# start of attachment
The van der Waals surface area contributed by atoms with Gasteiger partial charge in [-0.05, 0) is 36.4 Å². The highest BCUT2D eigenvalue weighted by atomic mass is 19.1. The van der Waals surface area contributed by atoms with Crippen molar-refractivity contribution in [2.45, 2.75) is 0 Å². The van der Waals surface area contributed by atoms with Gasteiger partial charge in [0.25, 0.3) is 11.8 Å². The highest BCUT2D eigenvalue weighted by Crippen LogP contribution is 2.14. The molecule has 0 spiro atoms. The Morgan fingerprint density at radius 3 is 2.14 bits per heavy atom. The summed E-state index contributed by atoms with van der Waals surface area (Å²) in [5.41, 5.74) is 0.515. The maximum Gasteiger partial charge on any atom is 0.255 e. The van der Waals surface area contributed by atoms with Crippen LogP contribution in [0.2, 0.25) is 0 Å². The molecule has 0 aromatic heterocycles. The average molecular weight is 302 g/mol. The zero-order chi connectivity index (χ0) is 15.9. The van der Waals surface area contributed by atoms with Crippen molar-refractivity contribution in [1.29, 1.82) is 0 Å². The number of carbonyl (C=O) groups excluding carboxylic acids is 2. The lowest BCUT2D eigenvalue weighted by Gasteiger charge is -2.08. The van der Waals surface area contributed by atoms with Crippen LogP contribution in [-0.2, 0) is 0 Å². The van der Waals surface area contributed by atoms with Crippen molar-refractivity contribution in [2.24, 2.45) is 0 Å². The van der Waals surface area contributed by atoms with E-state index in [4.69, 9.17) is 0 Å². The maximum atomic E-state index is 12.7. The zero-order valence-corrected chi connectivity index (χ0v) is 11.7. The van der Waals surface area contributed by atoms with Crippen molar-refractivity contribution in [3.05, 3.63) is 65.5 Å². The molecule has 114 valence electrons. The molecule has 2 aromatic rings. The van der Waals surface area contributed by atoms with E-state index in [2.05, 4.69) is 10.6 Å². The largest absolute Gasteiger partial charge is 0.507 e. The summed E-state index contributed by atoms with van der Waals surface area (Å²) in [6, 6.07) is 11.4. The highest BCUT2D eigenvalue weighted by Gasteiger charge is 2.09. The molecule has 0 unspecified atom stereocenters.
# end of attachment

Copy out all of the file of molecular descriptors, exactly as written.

The van der Waals surface area contributed by atoms with Gasteiger partial charge in [-0.05, 0) is 36.4 Å². The highest BCUT2D eigenvalue weighted by atomic mass is 19.1. The van der Waals surface area contributed by atoms with Crippen molar-refractivity contribution in [2.45, 2.75) is 0 Å². The van der Waals surface area contributed by atoms with Gasteiger partial charge in [0.25, 0.3) is 11.8 Å². The highest BCUT2D eigenvalue weighted by Crippen LogP contribution is 2.14. The molecule has 0 spiro atoms. The Morgan fingerprint density at radius 3 is 2.14 bits per heavy atom. The summed E-state index contributed by atoms with van der Waals surface area (Å²) in [5.41, 5.74) is 0.515. The maximum Gasteiger partial charge on any atom is 0.255 e. The van der Waals surface area contributed by atoms with Crippen LogP contribution in [0.2, 0.25) is 0 Å². The molecule has 0 aromatic heterocycles. The average molecular weight is 302 g/mol. The zero-order chi connectivity index (χ0) is 15.9. The van der Waals surface area contributed by atoms with Crippen molar-refractivity contribution in [1.29, 1.82) is 0 Å². The number of carbonyl (C=O) groups excluding carboxylic acids is 2. The lowest BCUT2D eigenvalue weighted by Gasteiger charge is -2.08. The van der Waals surface area contributed by atoms with Crippen LogP contribution in [-0.2, 0) is 0 Å². The van der Waals surface area contributed by atoms with Crippen molar-refractivity contribution in [2.24, 2.45) is 0 Å². The van der Waals surface area contributed by atoms with E-state index in [4.69, 9.17) is 0 Å². The maximum atomic E-state index is 12.7. The zero-order valence-corrected chi connectivity index (χ0v) is 11.7. The van der Waals surface area contributed by atoms with Crippen molar-refractivity contribution in [3.05, 3.63) is 65.5 Å². The molecule has 114 valence electrons. The molecule has 2 aromatic rings. The van der Waals surface area contributed by atoms with E-state index in [2.05, 4.69) is 10.6 Å². The largest absolute Gasteiger partial charge is 0.507 e. The summed E-state index contributed by atoms with van der Waals surface area (Å²) in [6, 6.07) is 11.4. The highest BCUT2D eigenvalue weighted by Gasteiger charge is 2.09. The molecule has 0 unspecified atom stereocenters.